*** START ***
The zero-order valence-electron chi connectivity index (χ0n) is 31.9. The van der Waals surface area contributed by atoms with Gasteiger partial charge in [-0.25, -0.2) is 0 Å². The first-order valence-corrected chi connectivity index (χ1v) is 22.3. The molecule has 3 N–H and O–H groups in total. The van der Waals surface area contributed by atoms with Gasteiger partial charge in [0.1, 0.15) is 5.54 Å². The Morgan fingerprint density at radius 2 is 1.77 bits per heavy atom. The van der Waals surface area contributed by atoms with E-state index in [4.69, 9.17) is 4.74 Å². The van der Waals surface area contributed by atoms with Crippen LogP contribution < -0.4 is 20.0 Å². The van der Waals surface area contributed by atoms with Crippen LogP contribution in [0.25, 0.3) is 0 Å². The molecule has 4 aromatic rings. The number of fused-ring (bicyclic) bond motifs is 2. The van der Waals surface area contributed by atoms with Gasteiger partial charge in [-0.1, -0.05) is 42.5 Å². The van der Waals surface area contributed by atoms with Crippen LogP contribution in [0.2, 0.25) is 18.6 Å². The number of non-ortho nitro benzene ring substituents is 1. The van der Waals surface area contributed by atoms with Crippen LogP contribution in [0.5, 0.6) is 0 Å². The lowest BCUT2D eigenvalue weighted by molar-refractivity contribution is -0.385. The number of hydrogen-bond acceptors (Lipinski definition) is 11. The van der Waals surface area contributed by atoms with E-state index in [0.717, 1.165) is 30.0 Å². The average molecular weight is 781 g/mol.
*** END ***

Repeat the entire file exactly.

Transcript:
The zero-order valence-electron chi connectivity index (χ0n) is 31.9. The van der Waals surface area contributed by atoms with Gasteiger partial charge in [-0.25, -0.2) is 0 Å². The first-order valence-corrected chi connectivity index (χ1v) is 22.3. The molecule has 3 N–H and O–H groups in total. The van der Waals surface area contributed by atoms with Gasteiger partial charge in [0.1, 0.15) is 5.54 Å². The Morgan fingerprint density at radius 2 is 1.77 bits per heavy atom. The van der Waals surface area contributed by atoms with E-state index in [4.69, 9.17) is 4.74 Å². The van der Waals surface area contributed by atoms with Crippen LogP contribution < -0.4 is 20.0 Å². The van der Waals surface area contributed by atoms with Crippen LogP contribution in [0.25, 0.3) is 0 Å². The molecule has 4 aromatic rings. The number of fused-ring (bicyclic) bond motifs is 2. The van der Waals surface area contributed by atoms with Gasteiger partial charge in [-0.1, -0.05) is 42.5 Å². The van der Waals surface area contributed by atoms with Crippen LogP contribution in [0.2, 0.25) is 18.6 Å². The number of non-ortho nitro benzene ring substituents is 1. The van der Waals surface area contributed by atoms with Crippen LogP contribution in [0.5, 0.6) is 0 Å². The lowest BCUT2D eigenvalue weighted by molar-refractivity contribution is -0.385. The number of hydrogen-bond acceptors (Lipinski definition) is 11. The van der Waals surface area contributed by atoms with E-state index in [0.717, 1.165) is 30.0 Å². The average molecular weight is 781 g/mol.